Summer program was a success, but another success that I enjoyed was the Friday night class (niños class). I worked with an amazing group of youth that are willing to learn new things. Every week, we prepared food for 30 people in 3 hour class, including the youth’s mothers and younger siblings. We learn many things together like how to preserve food and how to make dishes that they never did at home. One of the highlights of the class was using our own food that we grow in our meals, so youth have a really good connection with the food and share it with their families at home. Another success is youth working together as a team to cook for all those people and still have time to play some fun games. After all youth enjoyed coming to class, and I can’t wait to start class again.
Ed.- This year the Niños de Lyndale prepared over 500 meals for their families! Thank you to the Latinas de Lyndale en Liderazgo, from Lyndale Neighborhood Association’s Women’s Leadership Program for making this program possible.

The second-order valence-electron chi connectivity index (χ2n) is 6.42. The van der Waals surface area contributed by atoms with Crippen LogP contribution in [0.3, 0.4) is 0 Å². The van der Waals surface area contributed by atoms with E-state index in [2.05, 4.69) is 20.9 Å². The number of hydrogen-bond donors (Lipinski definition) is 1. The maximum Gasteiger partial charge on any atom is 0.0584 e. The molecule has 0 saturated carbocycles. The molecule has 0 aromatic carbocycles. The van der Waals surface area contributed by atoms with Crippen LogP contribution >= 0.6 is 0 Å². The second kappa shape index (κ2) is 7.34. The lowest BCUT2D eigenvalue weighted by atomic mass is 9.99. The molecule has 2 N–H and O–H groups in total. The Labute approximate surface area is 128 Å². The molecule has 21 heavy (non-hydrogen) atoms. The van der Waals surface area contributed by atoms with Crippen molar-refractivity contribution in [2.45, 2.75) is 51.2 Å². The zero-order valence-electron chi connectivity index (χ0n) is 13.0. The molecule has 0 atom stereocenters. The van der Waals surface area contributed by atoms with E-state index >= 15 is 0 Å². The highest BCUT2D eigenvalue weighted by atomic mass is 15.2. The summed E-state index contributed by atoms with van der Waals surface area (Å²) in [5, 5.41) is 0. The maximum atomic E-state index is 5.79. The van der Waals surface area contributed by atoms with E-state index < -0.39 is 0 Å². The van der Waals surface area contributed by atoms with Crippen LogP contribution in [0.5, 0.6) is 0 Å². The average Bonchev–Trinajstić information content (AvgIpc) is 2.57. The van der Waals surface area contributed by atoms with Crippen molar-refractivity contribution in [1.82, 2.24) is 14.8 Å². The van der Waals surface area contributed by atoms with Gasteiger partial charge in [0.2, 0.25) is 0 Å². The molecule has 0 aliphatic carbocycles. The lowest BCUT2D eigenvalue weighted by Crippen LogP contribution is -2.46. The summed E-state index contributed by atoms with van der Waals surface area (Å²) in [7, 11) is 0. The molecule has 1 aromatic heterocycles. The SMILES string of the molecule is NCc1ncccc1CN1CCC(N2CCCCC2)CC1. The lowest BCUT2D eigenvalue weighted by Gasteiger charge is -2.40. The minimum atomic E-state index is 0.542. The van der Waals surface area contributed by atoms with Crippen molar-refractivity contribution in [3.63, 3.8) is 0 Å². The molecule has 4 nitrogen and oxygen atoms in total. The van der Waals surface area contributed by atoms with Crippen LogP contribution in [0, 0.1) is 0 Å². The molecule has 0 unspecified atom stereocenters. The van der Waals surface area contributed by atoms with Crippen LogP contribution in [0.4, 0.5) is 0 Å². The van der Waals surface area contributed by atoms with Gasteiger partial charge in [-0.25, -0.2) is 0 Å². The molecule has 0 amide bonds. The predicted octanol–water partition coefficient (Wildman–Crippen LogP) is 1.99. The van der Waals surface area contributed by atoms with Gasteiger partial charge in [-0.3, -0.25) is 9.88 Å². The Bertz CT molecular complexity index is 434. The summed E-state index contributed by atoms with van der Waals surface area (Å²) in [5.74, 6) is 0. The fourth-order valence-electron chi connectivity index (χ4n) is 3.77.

To celebrate our final greenhouse class of the fall the Youth Farmers decided we should have a party. With music, decorations, dancing, courtyard soccer, gummy worms, and guests, we celebrated the past seasons accomplishments. This fall there was a lot of be proud of. Led by Farm Steward Teng Lee, the greenhouse after-school group successfully harvested, saved lettuce, radish, basil, and bean seeds, started head lettuce (that we’ll eat in January), became worm wranglers (vermicomposters), turned the compost, and put the Cherokee School garden to rest for the year. The previous week we made the trek across the Smith avenue bridge to a small park, climb atop the Huge chair and made observations about the Mississippi below. All in all a lot of fun.